Known as one of the oldest spa towns in Europe, Wiesbaden is the capital of the state of Hessen and a part of the metropolitan area of Frankfurt Rhein Main Region. It is situated on the right bank of the Rhine River, where the Rhine and Main River change directions from north to west. Established as a Roman fort, Wiesbaden dates back to AD 6. Yet today it’s a modern city that has lost none of its imperial flair.
The city of a quarter million people is beautiful with its hilly pedestrian streets, squares, boulevards and old buildings. You will find the Altstadt (Old Town) as the heart of the city. This section is packed with rich history including the Aqueduct Heidenmauer, and remnants of Roman ruins. Additionally, there are magnificent 18th and 19th century houses that dot throughout this historic area. The city was spared from bombing during World War II and all of its old buildings having been lovingly restored.
Here are our highlights of Wiesbaden:
Schloßplatz (Palace Square)
The Palace Square is one of the most popular stops in Wiesbaden as it is located in the center of the Altstadt. It gets its name from the Stadtschloss (City Castle) while it features the Castle, the Old City Hall, the New Town Hall and the Marktkirche. Because of the significance of this collection of buildings, this square is historically the most important part of the city.
The palace was to serve served as the principal city residence for the Prussian royal family; Adolph I, Duke of Nassau became the first and only ducal resident in 1841. After the duke was sent into exile in 1866, the palace was then used as the residence by Emperor Wilhelm I. His grandson Kaiser Wilhelm II later made it his regular summer home. Though this neo-classical building suffered extensive damage during World War II, it was rebuilt and now serves as the seat of the Hessian Parliament since 1946.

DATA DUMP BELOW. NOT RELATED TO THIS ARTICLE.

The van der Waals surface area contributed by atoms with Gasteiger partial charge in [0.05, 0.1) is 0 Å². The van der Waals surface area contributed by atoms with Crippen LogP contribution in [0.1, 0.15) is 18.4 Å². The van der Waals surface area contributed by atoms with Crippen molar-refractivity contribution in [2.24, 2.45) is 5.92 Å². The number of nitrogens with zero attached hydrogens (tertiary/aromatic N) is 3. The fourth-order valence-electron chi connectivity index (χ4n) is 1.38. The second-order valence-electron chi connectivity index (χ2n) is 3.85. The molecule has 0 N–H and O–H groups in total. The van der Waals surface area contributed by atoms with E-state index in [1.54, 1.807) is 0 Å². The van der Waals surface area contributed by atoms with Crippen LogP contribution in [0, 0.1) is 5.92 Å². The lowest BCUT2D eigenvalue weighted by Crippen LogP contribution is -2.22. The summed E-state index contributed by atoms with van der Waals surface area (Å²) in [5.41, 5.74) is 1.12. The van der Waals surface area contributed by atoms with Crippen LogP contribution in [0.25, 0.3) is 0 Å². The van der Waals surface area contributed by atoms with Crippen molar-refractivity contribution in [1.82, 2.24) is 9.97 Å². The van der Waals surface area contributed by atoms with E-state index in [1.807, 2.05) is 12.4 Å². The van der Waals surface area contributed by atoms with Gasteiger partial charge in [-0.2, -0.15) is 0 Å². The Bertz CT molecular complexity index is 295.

The palace has several wings and consists of 145 rooms. It is architecturally connected to a group of other buildings that were constructed before and after it was built. Outside, the three-story building has a simple but elegant design with two wings arranged in a blunt angle. What is most interesting about the architectural feature is the way it connects two wings to form a cylinder.
Inside the palace buildings you will find luxurious rooms adorned with exotic woods, mosaic parquet flooring, mother-of-pearl, brass and elaborate ceiling decoration. There are many statues, gold-plated bronze candlesticks, painted wallpapers in various motifs of the day as well as paintings of Pompeii. Other decadent items include beautiful furniture, fine paintings and much more.
The neo-Gothic Protestant church that was built between 1853 and 1862 sits in the center of Schloßplatz. Its west tower (301 ft) makes it the tallest building in Wiesbaden. The red brick church once served as the main church for the Nassau family. The interior has impressive architectural details but is not richly decorated. In side you will find a Walcker organ that was built in 1863 as well as the largest carillon in Hessen installed in the main tower.
Built from 1847 to 1855, the Russian Orthodox Church was constructed for the early death of Duke Adolf of Nassau’s 19 year old Russian princess. It is one the most beautiful and most sacred buildings in Wiesbaden. The house of prayer was erected following the model of the Moscow Church of the Redeemer in the style of romantic Historicism. The building has five crowning fiery-guilt domes, with four smaller ones surrounding the large central dome. Typical for Russian churches, the domes are onion-shaped and are topped with gilted Orthodox crosses. At the time the church was built, a small rectory and a Russian cemetery were also built; the only one outside of Russia.
Altes Rathaus (Old Town Hall)